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Far from the days of legendary queen Foo Foo Lamar, who opened the iconic Foo Foo’s in the 1970s and put the city on the map as a gay destination, the drag and club nights that have erupted in the city in the last 15 years are indicative of a scene rich and full of extraordinary talent. Albert’s Schloss is the next generation of that scene, taking the talent from within it and showcasing it to a bigger audience than ever before – for better or worse.

“The view of drag outside of London is that we could somehow sum it up in one scene or one night,” Cheddar says, “when the reality is so much more complicated and complex.”

Joe adds: “The general Manchester attitude, in and out of the drag scene, is that we don’t compete. There’s a lot of heart in the community, so even if you’re in different circles you cross over and look after each other. You turn up.”

Manchester Gay Village

Next on our tour is Richmond Tea Rooms, which used to be on Richmond Street – hence the name – and has now relocated to a different building just round the corner. “It’s still fun and camp!” Cheddar promises me.

The venue is beautiful – wisteria lit by fairy lights is draped over the doorway, fake topiary trails the edges of the indoor seating – but it has the same vibe as an sanitised, upmarket Covent Garden cocktail bar. As we arrive, an Alice in Wonderland-themed night patronised mainly by straight women is just finishing up. Liquorice Black, the resident seamstress in Drag SOS, is taking part dressed as the White Rabbit.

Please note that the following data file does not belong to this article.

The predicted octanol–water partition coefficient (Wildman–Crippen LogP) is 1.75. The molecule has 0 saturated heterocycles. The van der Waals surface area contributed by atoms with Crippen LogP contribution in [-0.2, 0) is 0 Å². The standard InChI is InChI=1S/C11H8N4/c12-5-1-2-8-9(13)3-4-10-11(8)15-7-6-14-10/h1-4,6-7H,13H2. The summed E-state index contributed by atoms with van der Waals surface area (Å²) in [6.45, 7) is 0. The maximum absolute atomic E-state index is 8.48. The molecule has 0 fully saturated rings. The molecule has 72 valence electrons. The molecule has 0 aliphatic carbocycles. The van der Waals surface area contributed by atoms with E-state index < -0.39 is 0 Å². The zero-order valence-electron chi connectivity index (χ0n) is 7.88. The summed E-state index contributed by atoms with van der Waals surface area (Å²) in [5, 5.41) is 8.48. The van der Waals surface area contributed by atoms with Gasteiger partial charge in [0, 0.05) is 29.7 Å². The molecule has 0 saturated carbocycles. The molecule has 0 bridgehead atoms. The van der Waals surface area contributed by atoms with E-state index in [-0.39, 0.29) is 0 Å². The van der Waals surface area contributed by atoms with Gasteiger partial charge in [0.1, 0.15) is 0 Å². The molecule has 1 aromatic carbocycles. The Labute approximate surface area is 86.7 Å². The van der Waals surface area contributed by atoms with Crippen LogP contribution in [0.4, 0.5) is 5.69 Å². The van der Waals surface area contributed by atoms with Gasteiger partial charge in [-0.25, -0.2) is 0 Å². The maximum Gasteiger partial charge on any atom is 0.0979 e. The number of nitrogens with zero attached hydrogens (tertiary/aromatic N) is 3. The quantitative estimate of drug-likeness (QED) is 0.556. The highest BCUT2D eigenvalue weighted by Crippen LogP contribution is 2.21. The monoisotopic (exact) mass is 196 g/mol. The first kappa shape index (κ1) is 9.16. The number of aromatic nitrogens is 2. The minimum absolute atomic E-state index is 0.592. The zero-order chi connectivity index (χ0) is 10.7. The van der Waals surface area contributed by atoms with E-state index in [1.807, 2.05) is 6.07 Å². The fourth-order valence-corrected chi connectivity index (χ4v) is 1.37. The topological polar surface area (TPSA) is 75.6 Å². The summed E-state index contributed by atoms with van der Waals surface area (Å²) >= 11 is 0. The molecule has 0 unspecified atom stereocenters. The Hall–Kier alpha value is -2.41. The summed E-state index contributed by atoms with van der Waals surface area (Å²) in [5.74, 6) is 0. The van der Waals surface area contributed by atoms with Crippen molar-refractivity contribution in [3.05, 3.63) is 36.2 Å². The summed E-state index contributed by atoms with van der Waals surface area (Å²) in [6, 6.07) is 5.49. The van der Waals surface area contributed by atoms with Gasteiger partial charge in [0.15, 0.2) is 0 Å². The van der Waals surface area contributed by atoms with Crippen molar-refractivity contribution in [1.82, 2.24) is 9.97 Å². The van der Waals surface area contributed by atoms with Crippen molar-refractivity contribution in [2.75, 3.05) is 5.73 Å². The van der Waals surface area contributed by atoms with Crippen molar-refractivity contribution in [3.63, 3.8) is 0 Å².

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Richmond Tea Rooms is fun and camp, but both of those qualities are brought to it through the presence of performers from the LGBTQ community. As a venue, it’s unarguably dulled by its obvious need to cater to a wider audience, which isn’t unusual based on our exploration of the city. The history and heritage that are woven deep into the fabric of Manchester feels absent from much for what’s on offer in the city centre, which serves up either venues catering for straight audiences like Richmond Tea Rooms, or club after club that, to the untrained eye, look like any venue to be found in any gay district in the country.